Derek Holland lasted just 2 2/3 innings, giving up 11 earned runs, which ended a streak of 29 consecutive games in which a Texas starter had pitched at least five innings.
The streak was the third longest in Rangers history, stretching back to the end of last season, and the 28 consecutive starts with five-plus innings to open this year was the largest stretch in the Majors. Holland couldn't contain Toronto's right-handed-dominant lineup, in part due to his command, and he particularly struggled against slugger Edwin Encarnacion, hanging a sinker in the first for a three-run double and another fastball in the third for a three-run home run.
"I didn't execute," Holland said. "I didn't hit my spots and I didn't do anything right. This is too good of a ballclub to leave the ball over the middle."
Holland's trouble started with a five-run first inning, in which he gave up three runs before recording an out, and then culminated with a six-run third inning, which put the game out of reach and forced Texas into its bullpen early.
The struggles were reminiscent of the left-hander's trouble with Toronto in last year's American League Division Series, in which he gave up six earned runs and three home runs in two-plus innings in a Game 4 loss in Arlington. While the 29-year-old entered the night limiting right-handed hitters to a .683 OPS in 2016, the lack of movement on his pitches resulted in three walks to go along with 11 hits -- and zero strikeouts.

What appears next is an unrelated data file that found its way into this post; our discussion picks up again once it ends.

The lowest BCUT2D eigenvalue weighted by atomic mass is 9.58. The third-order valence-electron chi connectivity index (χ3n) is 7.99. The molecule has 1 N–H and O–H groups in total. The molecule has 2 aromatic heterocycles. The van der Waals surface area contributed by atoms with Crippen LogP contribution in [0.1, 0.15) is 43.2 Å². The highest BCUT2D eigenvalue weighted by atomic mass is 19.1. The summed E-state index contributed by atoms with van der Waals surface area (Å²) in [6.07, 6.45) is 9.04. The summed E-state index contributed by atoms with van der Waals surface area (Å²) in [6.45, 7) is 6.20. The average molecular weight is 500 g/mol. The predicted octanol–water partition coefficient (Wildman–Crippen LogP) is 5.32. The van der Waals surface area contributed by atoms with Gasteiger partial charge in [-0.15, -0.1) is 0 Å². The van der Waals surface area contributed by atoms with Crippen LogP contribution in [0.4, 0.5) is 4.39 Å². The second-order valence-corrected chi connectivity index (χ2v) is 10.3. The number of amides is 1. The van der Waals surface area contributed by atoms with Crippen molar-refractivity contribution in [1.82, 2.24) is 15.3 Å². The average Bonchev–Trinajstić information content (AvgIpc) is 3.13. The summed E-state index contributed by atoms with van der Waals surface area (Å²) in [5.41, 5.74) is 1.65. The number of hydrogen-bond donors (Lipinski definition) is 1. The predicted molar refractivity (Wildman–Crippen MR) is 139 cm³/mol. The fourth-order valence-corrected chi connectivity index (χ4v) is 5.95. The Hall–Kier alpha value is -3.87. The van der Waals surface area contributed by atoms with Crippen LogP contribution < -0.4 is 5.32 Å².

"It's a challenge," Rangers manager Jeff Banister said. "It puts their pitcher in a position where he can relax. Derek works east and west better than he works vertically, and it just didn't seem like he could get the pitches where he wanted to."
The loss for Holland snapped a run of 16 1/3 scoreless innings at Rogers Centre and was the first time he gave up more than five hits in a start this season. Despite the team's starting-pitching streak ending, Banister was confident that the Rangers will continue to ride their starting rotation.
"I'm not going to get too up in arms after one bad start, even though it was a rough outing tonight," Banister said. "This is a good ballclub. The starters have been on an incredible run and mounted a really solid attack. They've been tremendous, and you roll through a season and these things happen. You learn from them and move on."
Alykhan Ravjiani is a reporter for MLB.com based in Toronto. This story was not subject to the approval of Major League Baseball or its clubs.